F3-25-GAG CTC ATC ATA TAT TTA CTG TTG GAA-3812-838 on COI
R3-25-ATT AGT GGA GAA GCT CTA TCT TGA AG-324-49 on COII

Three primer pairs were used to amplify three different regions with overlaps to cover the complete COI gene. Primer pair F3-2/R3-2 was designed for samples for which amplification failure was observed using the primer pair F3/R3. The nucleotide sequence of the Megaselia spiracularis (MN832848) COI gene was used for designing the primers.

2.4. Phylogenetic Analysis and Sequence Comparison

Three contigs of the COI gene based on the amplicons generated by the three primer pairs were assembled to construct the full-length COI gene sequence using ChromasPro 2.1.5 software (Technelysium Pty Ltd., South Brisbane, Australia). Only COI gene regions were selected and aligned for further analysis. A neighbor-joining phylogenetic tree was constructed using MEGA X software [19]. To test the phylogeny, 1000 bootstrap replicates were used. Two Phoridae mitochondrial nucleotide sequences were employed for comparison (NC023794 M. scalaris and MN832848 M. spiracularis). Gene sequences indicative of M. spiracularis differed from MN832848 M. spiracularis by 0.4–0.5% and from NC023794 M. scalaris by 13.3–13.5% (Supplementary Table 1). The sequences indicative of M. scalaris differed from NC023794 M. scalaris by 1.2–2.6% and from MN832848 M. spiracularis by 13.6–14.7% (Supplementary Table 2). BLAST match scores of sequences indicative of M. spiracularis and M. scalaris to their conspecific reference sequences (MN832848 and NC023794) were 99.61-100% and 97.66-99.03%, respectively. Lucilia sericata (EU880208) COI was included as an outgroup. After defining the groups based on the clusters in the phylogenetic analysis, intragroup and intergroup mean nucleotide distances were calculated. Groups were defined as clusters that were more than 1% distant from one another. All obtained nucleotide sequences were submitted to GenBank (Table 2).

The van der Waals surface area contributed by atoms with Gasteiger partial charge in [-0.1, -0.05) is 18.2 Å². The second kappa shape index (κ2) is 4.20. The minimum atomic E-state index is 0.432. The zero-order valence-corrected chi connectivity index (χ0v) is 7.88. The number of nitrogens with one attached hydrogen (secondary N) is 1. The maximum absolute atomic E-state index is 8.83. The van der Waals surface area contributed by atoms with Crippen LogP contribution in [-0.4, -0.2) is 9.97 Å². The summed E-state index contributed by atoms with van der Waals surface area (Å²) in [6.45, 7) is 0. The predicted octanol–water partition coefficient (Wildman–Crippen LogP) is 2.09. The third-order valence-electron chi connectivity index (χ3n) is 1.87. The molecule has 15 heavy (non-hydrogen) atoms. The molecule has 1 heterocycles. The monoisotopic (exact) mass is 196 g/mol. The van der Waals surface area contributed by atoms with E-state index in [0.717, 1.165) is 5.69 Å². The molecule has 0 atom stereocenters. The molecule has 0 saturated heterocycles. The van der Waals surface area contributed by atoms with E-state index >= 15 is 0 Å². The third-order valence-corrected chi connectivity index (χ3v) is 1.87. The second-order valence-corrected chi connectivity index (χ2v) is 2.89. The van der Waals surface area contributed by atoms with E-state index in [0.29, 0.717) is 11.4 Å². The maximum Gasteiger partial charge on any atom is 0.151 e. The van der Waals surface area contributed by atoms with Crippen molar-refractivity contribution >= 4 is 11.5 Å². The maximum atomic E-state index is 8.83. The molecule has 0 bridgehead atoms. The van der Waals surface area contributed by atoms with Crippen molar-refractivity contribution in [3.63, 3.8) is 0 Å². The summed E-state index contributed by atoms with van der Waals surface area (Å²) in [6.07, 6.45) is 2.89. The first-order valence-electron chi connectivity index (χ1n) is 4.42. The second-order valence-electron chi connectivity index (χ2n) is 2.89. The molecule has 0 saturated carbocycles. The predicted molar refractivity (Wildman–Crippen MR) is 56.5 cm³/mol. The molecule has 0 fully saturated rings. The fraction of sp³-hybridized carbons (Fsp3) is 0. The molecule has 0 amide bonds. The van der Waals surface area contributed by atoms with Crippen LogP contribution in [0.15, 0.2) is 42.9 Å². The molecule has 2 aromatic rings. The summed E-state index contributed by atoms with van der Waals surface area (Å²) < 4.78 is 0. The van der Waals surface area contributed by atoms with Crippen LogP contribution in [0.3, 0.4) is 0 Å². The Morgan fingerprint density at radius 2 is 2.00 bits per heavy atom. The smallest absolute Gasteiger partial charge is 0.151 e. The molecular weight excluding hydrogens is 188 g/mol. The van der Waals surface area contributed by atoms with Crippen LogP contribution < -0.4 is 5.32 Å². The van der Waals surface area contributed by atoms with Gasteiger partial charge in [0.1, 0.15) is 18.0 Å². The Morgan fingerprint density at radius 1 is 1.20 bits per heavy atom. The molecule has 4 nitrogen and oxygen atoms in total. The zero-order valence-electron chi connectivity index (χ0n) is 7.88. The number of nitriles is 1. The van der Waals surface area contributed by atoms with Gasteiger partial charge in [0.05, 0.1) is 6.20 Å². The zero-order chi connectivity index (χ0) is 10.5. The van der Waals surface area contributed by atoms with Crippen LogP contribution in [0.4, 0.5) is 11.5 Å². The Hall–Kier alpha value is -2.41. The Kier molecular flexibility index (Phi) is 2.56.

Haplogroup nameSample nameSequence coverage on COILength (nucleotide)LocationGenBank
accession number
Reference

sca11-2, 1-3, 7-2, 10-3, 11-1, 12-1, 13-1, 13-2, 13-4, 14-1, 14-2, 14-3, 14-4, 15-4, 17-2, 17-3, 17-4, 19-2, 20-2All1,539 bpSouth KoreaMT396274, MT396280, MT396287, MT296299, MT296304, MT396306, MT396320, MT396340-MT396343, MT396346, MT 396350-MT396351, MT396353-MT396354, MT396362-MT396364Newly sequenced
sca23-3All1,539 bpSouth KoreaMT396277Newly sequenced
sca37-3, 8-1, 8-2, 8-4, 10-1, 10-4, 18-1, 18-2All1,539 bpSouth KoreaMT396275-MT396276, MT396279, MT396290, MT396310, MT396313, MT396358-MT396359Newly sequenced
sca41-1, 3-1, 3-2, 4-1, 4-2, 4-4, 5-3, 5-4, 11-2, 11-3, 11-4All1,539 bpSouth KoreaMT396271-MT396272, MT396278, MT396282, MT396286, MT396291, MT396293, MT396295, MT396301, MT396307, MT396309Newly sequenced